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Midseason Report Card: Anthony Lynn

NFL: Miami Dolphins at Los Angeles Chargers Jake Roth-USA TODAY Sports

We’ve reached the mid-way point of the 2017 season and everyone is dishing out midseason report cards. Fans and scribes alike are busy grading players, coaches and executives as their teams prepare for the second half of the season and, while mostly tiresome, there is some merit to the evaluations.

With most of my colleagues at Bolts from the Blue issuing mid-season player grades, I thought I would offer my thoughts on the job Anthony Lynn has done through the first half of his inaugural season in Los Angeles. I’ll start by grading him on four key functions of a coach – culture, game management, clock management and personnel management – then finish with an overall grade.

Here is how I grade Anthony Lynn through his first eight games…


After four years of clichés, excuses and zero accountability from Mike McCoy, Anthony Lynn has come in and completely changed the culture in the Chargers locker room. No one is immune from public criticism (see his recent comments about Melvin Gordon and Mike Williams), and everyone is expected to do their jobs. Everyone seems more engaged and, from the outside looking in, they seem to be playing/fighting for each other more so than at any point during McCoy’s tenure.

It would have been easy for some of the veterans to check out on Coach Lynn after a miserable 0-4 start, but they haven’t done that. According to Joey Bosa, who cited a lack of effort under McCoy, guys are working harder than at any time last year and still believe in their coach. The culture change hasn’t yet yielded consistent results, but it will.

Grade: A

Game Management

As you might expect from a first-year head coach, Lynn has had his ups and downs with game management.

On the bright side, I think he’s shown a propensity for being aggressive on fourth down in recent weeks, even if it meant eschewing a chip-shot field goal to prove a point against the Broncos two weeks ago. It hasn’t always worked out, but it’s encouraging and should yield better results in the second half of the season. It also suggests he’s learning from mistakes he made in similar situations earlier in the season.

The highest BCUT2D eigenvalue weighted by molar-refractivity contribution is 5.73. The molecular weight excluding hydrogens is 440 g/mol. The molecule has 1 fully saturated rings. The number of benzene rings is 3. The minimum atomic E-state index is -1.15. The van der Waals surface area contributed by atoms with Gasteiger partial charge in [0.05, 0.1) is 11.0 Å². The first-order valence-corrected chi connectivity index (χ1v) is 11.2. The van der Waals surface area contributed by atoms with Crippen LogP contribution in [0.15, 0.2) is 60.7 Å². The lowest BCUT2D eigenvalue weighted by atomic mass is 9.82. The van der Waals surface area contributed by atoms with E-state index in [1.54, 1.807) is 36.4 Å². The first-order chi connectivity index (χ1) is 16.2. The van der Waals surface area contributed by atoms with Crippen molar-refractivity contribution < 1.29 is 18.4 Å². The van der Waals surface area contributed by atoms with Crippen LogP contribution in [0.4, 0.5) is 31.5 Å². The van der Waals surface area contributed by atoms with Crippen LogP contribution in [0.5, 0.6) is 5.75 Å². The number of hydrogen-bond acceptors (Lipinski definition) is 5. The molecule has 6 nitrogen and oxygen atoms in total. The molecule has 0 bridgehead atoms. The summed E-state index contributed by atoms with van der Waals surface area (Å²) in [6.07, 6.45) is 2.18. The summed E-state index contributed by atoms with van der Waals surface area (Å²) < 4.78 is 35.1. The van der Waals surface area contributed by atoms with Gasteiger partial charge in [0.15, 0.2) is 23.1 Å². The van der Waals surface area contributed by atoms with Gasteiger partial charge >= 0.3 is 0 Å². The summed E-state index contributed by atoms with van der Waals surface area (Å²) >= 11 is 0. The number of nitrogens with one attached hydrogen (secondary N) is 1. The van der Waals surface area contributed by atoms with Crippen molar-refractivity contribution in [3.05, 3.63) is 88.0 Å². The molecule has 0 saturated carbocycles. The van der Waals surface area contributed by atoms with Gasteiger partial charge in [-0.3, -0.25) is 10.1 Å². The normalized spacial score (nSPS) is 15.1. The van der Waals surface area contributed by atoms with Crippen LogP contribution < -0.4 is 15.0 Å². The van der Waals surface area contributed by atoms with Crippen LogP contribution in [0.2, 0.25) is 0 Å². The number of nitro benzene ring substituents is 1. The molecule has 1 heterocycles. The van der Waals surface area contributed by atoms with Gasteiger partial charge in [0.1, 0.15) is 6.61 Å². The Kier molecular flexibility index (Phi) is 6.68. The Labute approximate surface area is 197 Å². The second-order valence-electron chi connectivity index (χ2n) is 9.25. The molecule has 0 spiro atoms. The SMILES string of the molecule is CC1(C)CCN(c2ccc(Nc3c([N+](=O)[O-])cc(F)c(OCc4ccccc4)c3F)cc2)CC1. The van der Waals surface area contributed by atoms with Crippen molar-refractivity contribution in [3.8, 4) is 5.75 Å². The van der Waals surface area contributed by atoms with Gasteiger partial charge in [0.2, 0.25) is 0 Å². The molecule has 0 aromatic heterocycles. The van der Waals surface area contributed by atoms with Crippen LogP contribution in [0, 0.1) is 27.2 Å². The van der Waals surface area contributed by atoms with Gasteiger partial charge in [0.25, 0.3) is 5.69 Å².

On the negative side, he’s still missing some opportunities. His decision to kick a 51-yard field goal during the opening drive in the New England game was regrettable, as was the missed opportunity for a challenge after what was clearly a terrible spot on the preceding 3rd and 17 pass to Antonio Gates. Likewise, he’s wasted a few challenges and missed a couple other fourth down opportunities.

I think we’ve seen some signs of improvement in this regard, but it still needs a fair amount of work/attention.

Grade: C-

Time Management:

While I don’t think all of the Chargers time management issues are entirely on Coach Lynn (most of the rest on the shoulders of Ken Whisenhunt and Philip Rivers), he’s the head coach and it’s his job to iron out the communication and play-calling issues that have plagued the offense in the first half.

Things got off to a rough start with inexcusable pre-snap penalties (false starts and delay of games) bogging down the offense at critical times throughout the first seven weeks of the season. They also had issues properly managing timeouts and running efficient 2:00 drives in the second and fourth quarters of games. It was ugly, no doubt about it.

That said, there are signs of improvement. Dating back to the Giants game the Chargers have orchestrated four near flawless scoring drives in the final 4:00 or less of either the second or fourth quarter while also escaping New England with just one offensive pre-snap penalty (a false start), which happened on the first drive of the game.

Grade: C

Personnel Management

This is one area in which I think Lynn and his staff have done an outstanding job, and the roster is literally littered with examples.

The best example is Kyle Emanuel, who played horribly in 30 snaps in week one against Denver and promptly had his snaps scaled back over the course of the next six games. Same thing with Darius Philon, who began the year in a minor rotational role and has since played his way into a prominent role as arguably the Chargers best interior lineman to the tune of 17 tackles and 3 sacks through eight games. A similar case can be made with how the coaches slowly worked Dan Feeney into the lineup a series at a time just before Matt Slauson was lost for the season.

It took some time, but I think Anthony Lynn has a better handle on his personnel than Mike McCoy ever did, and I think that grasp of certain players’ strengths and weaknesses is on its way to yielding results – particularly on defense.

Grade: A


Overall, the first half of the season went more or less as I expected for Coach Lynn. On the one hand, he has rapidly changed the culture and demonstrated a firm grasp of how to manage his roster. On the other hand, I think he’s had some growing pains when it comes to game and clock management, but he has also shown signs of improvement in those areas in recent weeks. All in all, I think he’s shown a propensity for learning from his mistakes and flashed signs of being a good NFL head coach under some difficult circumstances.

Grade: C+

You’ve seen my first half grades for Anthony Lynn…how would you grade him?


What grade would you give Anthony Lynn after 8 games?

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